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Re: Blacktail food plot
« Reply #49 on: January 25, 2018, 02:34:18 PM »
That second growth is probably where the deer are wintering.  Often, Huckleberry and Vine Maple twigs are prime winter forage for BT.  Any efforts to attract deer might best be near that area in the winter, and perhaps the Alder later on - depending on the amount of sign your finding.
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Offline fishnfur

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Re: Blacktail food plot
« Reply #50 on: January 25, 2018, 11:56:09 PM »
Rumors are correct, but the pics are closer to HC cabin

Interesting....  Evergreen Huck dominates, right?  I hate that stuff to death.
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Online cougforester

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Re: Blacktail food plot
« Reply #51 on: January 26, 2018, 08:23:07 AM »
JamesfromSeattle - Loki is right on the mark with his comments.  You'll need cover to hide deer movement and provide escape routes back to safety if you want them to linger in there during dawn and dusk hours.  Close conifer plantings provide thermal cover once they get some size to them, but you can never bet that they will hold deer with any regularity.  Western Hemlock or possibly Pacific Silver Fir are the best bets in very low light areas

Dark river/creek bottoms are perfect for growing shade tolerant species that deer love, such as Salmonberry and Elderberry.  Those plants need at least medium amounts of light.  Alder bottoms areas like this allow enough light to the forest floor to keep those edibles growing, and deer will hit them hard in the fall after many other plants have flowered and withered.   If it is really dark, you're probably stuck making a clearing first and then replanting, or just finding a better spot that gets more light.  If it is a noisy watercourse, then the deer may avoid it because they'll have problems hearing potential predators. 

My guess on fruit trees in a shaded site is that you'd be lucky to get much if any fruit production at all.  Most (possibly all) require full sun.  Probably something like six hours of full sun per day is minimum.  Mr. Google probably knows for sure.

In my experience, winter is a tough time to attract animals with salt and bait.  They are in energy conservation mode and feeding close to home.  They're not travelling to find food.  Once the buds start breaking in March/April, the deer will be out looking for higher quality forage and will find your apples and salt.  Down here, salt licks are not very effective past mid-spring.  The deer stop hitting it and let the other critters go at it.

Could also consider some western red cedar. If you plant and cover them with plastic tubes for a couple years, they will be tall enough to sustain pretty heavy browse. Elk and blacktail love them. Plus they're extremely shade tolerant.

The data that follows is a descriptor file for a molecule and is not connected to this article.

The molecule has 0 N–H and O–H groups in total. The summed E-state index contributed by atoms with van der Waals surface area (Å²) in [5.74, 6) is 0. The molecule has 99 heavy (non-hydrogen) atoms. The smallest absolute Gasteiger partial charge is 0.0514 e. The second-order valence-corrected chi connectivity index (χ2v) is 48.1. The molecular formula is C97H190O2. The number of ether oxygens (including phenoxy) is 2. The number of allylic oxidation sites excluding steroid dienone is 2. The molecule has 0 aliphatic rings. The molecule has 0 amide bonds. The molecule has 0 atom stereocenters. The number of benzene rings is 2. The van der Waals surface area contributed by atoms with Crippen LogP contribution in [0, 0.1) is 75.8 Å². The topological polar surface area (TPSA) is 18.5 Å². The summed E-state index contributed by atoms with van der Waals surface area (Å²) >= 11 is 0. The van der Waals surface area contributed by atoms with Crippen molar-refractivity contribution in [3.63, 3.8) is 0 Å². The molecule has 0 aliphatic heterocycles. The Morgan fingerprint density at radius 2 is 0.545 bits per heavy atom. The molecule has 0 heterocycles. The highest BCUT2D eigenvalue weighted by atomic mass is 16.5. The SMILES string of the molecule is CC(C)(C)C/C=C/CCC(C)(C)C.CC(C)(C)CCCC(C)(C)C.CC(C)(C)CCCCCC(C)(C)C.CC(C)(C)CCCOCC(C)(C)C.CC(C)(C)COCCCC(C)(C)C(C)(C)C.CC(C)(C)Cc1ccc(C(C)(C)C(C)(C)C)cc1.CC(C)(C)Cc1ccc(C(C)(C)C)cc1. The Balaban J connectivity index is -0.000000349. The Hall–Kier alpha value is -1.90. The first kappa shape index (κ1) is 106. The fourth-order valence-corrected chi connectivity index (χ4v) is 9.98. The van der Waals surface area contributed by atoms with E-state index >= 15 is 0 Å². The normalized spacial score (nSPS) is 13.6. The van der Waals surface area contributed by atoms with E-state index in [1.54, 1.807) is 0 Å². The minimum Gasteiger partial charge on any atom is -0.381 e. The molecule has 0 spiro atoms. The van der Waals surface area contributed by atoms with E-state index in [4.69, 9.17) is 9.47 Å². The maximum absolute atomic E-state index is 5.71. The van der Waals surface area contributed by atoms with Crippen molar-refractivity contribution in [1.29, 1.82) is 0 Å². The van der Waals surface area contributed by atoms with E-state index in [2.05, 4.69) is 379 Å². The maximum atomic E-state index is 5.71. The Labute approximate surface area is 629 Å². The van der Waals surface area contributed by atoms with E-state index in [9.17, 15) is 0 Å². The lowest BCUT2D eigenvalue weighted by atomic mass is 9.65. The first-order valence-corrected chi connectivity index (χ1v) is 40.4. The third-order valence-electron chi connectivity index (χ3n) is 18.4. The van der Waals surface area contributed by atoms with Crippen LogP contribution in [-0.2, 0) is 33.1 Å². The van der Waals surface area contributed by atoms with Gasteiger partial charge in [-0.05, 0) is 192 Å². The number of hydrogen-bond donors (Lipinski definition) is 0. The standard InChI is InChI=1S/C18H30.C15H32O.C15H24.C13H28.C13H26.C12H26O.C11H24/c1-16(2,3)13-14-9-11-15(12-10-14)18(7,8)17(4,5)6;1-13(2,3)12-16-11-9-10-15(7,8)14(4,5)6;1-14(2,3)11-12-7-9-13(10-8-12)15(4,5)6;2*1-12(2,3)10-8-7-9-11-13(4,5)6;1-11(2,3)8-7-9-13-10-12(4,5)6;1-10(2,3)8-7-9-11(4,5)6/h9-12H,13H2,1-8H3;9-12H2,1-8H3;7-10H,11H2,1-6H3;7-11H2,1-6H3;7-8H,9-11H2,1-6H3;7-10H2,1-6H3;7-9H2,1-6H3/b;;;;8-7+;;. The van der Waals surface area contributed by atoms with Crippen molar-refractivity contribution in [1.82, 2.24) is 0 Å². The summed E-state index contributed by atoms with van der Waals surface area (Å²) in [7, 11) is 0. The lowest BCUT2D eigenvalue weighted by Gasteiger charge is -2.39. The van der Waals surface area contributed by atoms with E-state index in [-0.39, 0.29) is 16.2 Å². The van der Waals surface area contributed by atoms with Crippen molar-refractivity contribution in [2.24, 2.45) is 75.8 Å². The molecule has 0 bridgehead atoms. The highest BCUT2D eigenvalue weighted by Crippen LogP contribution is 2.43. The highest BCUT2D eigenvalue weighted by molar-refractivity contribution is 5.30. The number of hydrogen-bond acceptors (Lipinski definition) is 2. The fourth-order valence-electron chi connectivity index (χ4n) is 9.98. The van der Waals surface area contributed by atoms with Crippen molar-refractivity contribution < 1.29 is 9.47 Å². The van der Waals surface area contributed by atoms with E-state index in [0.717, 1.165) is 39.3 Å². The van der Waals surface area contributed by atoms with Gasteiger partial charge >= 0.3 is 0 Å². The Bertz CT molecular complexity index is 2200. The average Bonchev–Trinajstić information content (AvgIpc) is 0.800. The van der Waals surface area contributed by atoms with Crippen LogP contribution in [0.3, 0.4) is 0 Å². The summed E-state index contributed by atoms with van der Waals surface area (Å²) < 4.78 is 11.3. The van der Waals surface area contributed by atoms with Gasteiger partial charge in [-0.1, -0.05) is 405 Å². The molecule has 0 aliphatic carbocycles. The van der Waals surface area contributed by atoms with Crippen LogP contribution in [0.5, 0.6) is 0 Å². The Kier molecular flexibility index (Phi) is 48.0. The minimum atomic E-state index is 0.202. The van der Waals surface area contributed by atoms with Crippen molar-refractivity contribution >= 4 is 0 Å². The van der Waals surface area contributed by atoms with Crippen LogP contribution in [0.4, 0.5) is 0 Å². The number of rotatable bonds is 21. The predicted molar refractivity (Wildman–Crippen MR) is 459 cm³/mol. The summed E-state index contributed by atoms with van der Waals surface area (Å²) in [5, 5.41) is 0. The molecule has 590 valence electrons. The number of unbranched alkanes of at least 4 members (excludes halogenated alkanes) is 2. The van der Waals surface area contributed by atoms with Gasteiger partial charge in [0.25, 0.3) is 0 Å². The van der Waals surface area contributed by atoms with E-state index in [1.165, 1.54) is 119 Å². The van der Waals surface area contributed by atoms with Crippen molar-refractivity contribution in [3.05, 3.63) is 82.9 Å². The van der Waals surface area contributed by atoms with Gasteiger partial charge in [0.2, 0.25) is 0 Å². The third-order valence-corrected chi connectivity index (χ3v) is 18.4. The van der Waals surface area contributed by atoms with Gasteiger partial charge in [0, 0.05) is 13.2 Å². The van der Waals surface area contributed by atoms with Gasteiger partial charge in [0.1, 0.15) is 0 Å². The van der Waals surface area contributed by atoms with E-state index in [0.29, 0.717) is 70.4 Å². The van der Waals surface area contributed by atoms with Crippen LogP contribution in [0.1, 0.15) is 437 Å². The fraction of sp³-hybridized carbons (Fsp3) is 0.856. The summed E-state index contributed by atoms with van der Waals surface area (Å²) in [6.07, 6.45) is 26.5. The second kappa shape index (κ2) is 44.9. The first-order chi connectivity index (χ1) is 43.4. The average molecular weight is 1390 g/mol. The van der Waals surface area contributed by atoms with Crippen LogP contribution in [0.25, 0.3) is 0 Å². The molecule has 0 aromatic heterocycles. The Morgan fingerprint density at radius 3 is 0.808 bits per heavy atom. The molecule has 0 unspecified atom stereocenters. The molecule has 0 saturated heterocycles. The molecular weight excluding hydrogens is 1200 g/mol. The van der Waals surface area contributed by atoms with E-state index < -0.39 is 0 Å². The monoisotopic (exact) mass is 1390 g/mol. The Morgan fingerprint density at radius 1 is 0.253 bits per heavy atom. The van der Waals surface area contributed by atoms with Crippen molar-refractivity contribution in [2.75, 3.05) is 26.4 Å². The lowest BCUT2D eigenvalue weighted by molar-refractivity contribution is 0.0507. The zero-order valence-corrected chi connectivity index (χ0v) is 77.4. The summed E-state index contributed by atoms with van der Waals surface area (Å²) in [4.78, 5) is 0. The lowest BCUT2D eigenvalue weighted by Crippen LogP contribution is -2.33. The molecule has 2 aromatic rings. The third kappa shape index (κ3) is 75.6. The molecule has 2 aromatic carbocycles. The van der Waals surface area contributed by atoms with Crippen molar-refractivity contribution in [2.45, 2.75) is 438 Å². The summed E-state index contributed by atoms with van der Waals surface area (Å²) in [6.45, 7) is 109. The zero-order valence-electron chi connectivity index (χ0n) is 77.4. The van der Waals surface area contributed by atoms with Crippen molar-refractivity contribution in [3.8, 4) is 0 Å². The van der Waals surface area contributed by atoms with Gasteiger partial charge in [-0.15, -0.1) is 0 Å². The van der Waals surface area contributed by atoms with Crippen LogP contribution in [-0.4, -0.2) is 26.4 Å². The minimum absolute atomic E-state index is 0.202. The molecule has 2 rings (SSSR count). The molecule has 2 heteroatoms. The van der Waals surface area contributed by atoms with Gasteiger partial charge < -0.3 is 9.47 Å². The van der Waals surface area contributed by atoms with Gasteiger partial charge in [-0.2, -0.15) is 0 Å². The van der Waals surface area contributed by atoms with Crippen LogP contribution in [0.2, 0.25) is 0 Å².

Offline fishnfur

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Re: Blacktail food plot
« Reply #52 on: January 26, 2018, 09:24:28 AM »
CougForester is of course correct.  That's his job!  I left those off the list because of my seven year experience trying to grow WRC in the semi-shade.  It survives, but growth is really slow in moderate to heavy shade areas.  Deer and elk are pretty quick to pull  the tubes off the trees and browse the trees down to the stems.  A single cow elk can walk through a plantation and top the leader off twenty or more trees in a single pass.  You'll loose an entire year's growth in a single night.  Seven years after planting, I've got trees in some areas that are still less than five feet tall.  Even when they're eight feet tall (and you think they're finally safe), the elk might just grab the main stem with their mouth and twist their heads to slide up to the top of the tree and pluck off the top eight inches or so.  I've been completely unsuccessful (and given up growing WRC under a closed canopy alder stand. There's just too much browsing pressure - the animals thrive on it in the winter.  Then there's the bulls, and we all know what bulls do to small trees.....

If there's not much animal traffic though, and you can get some decent sun in there, you can add WRC and Grand Fir to the list.
“When I die, I want to die like my grandfather who died peacefully in his sleep. Not screaming like all the passengers in his car.”  - Will Rogers

Offline JimmyHoffa

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Re: Blacktail food plot
« Reply #53 on: January 26, 2018, 09:35:59 AM »
The hemlock needs some large hemlock nearby.  Since it can be fed by sunlight, it gets fed from the larger hemlocks that can mingle roots with it.

Offline jamesfromseattle

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Re: Blacktail food plot
« Reply #54 on: January 26, 2018, 03:07:00 PM »
Awesome, thanks again for the suggestions. You all are on a much different level than I am with this. Going to take another look at the property based on this info, and come up with a plan. 5 years down the road, keep an eye out for some whopper blacktail game cam pics.